Cathy Sikorski: That included my brother-in-law who had multiple sclerosis and ended up wheelchair-bound and bed-bound because my sister, his partner, passed away at age 41 from breast cancer. It became my great aunt who was from Australia, was really my husband's great aunt and lived here and had no family here except us, and my mother-in-law. And my mom and my girlfriend who fell down a flight of stairs and had a traumatic brain injury, and her husband left her because he couldn't handle being a caregiver. I mean, it was just a myriad of experiences in caregiving. And that's what led me to become the caregiver/elder attorney. That is really what honed my practice as a lawyer.
Arwen Becker: And what was this time period? I mean, you just kind of went through all of those people. What was the span of time from when 32 and your grandmother moves in with you that kind of all these things were happening and you decided to go really focus on elder law?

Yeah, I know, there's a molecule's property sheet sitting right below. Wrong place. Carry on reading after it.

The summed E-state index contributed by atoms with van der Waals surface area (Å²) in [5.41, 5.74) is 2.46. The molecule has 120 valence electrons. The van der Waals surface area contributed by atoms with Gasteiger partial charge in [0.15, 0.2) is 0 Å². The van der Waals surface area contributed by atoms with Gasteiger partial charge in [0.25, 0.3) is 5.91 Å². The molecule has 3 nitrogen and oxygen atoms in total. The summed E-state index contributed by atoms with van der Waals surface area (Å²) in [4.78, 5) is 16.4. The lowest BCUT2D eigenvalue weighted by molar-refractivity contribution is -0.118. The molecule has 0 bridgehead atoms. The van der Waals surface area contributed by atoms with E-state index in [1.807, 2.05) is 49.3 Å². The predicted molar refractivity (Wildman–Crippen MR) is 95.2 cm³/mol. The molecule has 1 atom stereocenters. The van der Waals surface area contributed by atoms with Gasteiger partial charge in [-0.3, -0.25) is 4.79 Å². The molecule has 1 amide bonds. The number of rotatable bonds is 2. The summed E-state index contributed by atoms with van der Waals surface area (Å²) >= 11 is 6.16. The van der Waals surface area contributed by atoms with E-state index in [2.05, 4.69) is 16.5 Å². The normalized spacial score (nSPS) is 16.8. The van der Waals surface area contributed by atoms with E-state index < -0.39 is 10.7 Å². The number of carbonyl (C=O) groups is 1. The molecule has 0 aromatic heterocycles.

Cathy Sikorski: So, I'd say maybe two or three years in with my grandmother, I started to see the writing on the wall about what I needed to know to deal with her and to deal with Medicare and Medicaid and things like that. And then my great aunt was only a few years behind her in age so then I needed some information for her. And then my mother-in-law was also by that time in her 80s and 90s. My mom was having issues with her health insurance so she was also at that time in her probably 70s and 80s. And all these people were asking these right and important questions, and these were just people in my life. It wasn't necessarily my practice. But then my clients became older people and I was able to answer these questions more from my practical experience than my legal experience. It was just I needed to know this and how to do it and etcetera, etcetera. And then about, let's see, 10 years, so maybe seven or eight, or 10 years into it, that's when my brother-in-law really needed my help and that's when my girlfriend fell down a flight of stairs. And that's when it sort of expanded my practice into all elder law issues.
Arwen Becker: Wow. So, you have how many siblings?
Cathy Sikorski: There's eight of us total.
Arwen Becker: Okay. So, were you predominantly the person who was doing all of this out of all of you?